Massachusetts’ legislature overrode its Republican governor’s veto of a bill on Tuesday that expanded abortion access in a variety of ways, including allowing 16-year-old girls to obtain abortions without parental consent.
Passed earlier this month, the bill codified the landmark decision in Roe v. Wade and allows abortions after 24 weeks if the child isn’t expected to survive after birth. Gov. Charlie Baker said that while he agreed with some of the bill’s provisions, he couldn’t get behind one that lowered the age of consent from 18 to 16 years of age for obtaining the procedure.
Baker told lawmakers he supported the provision allowing abortions at 24 weeks and eliminating a 24-hour waiting period, according to WBUR.
“However, I cannot support the sections of this proposal that expand the availability of later term abortions and permit minors age 16 and 17 to get an abortion without the consent of a parent or guardian,” he reportedly said.
The governor would have wanted a revision of the 24-week provision to allow abortions if a medical professional foresaw “a substantial risk to” the patient’s physical or mental health. As passed, the bill’s language allowed abortions “if it is necessary, in the best medical judgment of the physician, to preserve the patient’s physical or mental health.”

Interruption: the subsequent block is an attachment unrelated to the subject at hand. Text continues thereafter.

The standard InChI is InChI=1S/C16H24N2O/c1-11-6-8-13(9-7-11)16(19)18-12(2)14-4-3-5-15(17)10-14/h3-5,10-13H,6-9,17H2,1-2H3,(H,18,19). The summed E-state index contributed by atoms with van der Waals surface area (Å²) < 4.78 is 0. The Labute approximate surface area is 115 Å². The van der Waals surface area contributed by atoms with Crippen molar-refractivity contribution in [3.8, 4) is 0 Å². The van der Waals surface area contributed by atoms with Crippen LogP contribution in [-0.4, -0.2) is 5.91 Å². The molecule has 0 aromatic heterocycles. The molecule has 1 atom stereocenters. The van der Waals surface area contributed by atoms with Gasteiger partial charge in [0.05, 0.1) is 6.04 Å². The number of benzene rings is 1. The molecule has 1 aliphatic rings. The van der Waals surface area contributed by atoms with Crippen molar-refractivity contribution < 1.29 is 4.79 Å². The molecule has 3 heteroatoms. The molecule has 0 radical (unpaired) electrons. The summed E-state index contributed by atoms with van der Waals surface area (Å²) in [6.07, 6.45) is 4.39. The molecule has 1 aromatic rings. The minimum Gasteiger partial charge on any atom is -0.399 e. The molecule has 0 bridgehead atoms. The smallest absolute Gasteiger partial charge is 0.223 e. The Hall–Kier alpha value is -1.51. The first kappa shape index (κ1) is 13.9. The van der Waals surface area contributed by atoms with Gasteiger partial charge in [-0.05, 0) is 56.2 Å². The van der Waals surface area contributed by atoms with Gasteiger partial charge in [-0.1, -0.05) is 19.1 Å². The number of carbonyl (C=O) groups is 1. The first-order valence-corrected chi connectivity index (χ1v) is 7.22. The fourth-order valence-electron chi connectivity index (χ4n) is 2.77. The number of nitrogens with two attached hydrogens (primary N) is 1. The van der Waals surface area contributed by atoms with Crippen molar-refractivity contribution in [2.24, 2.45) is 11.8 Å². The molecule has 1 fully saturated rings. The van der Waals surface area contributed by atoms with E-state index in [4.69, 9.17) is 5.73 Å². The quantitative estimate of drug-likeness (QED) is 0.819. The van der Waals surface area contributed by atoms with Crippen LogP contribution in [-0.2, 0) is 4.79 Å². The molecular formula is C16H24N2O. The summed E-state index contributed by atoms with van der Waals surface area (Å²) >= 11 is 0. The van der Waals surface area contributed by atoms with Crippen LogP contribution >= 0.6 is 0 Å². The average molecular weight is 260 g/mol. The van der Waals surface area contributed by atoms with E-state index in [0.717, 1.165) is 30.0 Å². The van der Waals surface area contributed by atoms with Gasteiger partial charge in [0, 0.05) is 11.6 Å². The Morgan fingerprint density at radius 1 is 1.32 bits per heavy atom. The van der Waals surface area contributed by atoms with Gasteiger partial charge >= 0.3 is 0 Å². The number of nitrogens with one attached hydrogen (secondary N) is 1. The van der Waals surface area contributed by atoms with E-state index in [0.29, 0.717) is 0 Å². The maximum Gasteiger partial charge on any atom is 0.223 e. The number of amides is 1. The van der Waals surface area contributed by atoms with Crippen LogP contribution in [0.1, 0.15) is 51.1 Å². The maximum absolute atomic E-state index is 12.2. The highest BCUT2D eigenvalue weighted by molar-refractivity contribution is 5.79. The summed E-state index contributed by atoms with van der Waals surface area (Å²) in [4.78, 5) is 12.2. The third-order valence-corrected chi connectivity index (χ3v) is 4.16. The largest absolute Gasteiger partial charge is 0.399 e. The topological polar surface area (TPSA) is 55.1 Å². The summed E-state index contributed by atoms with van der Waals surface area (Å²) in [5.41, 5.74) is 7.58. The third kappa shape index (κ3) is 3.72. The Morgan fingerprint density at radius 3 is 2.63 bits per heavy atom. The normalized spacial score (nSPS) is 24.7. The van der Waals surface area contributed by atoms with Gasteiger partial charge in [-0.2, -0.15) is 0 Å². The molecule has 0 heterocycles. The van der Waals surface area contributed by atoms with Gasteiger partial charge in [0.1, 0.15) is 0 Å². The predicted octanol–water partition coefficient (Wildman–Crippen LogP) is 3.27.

The state’s Democratic-controlled Senate and House overwhelmingly rejected Baker’s veto. The Senate’s 32-8 vote came just a day after the House’s vote of 107-46.
Tuesday’s passage represents another win for Democrats who are seeking to pre-empt a potential Supreme Court decision overturning Roe — a prospect that seemed even more likely with Amy Coney Barrett’s confirmation to the Supreme Court.
Massachusetts’ law encountered opposition from groups like Catholic Action League and Massachusetts Citizens for Life. In a statement released Tuesday, the anti-abortion group Susan B. Anthony List blasted the law.
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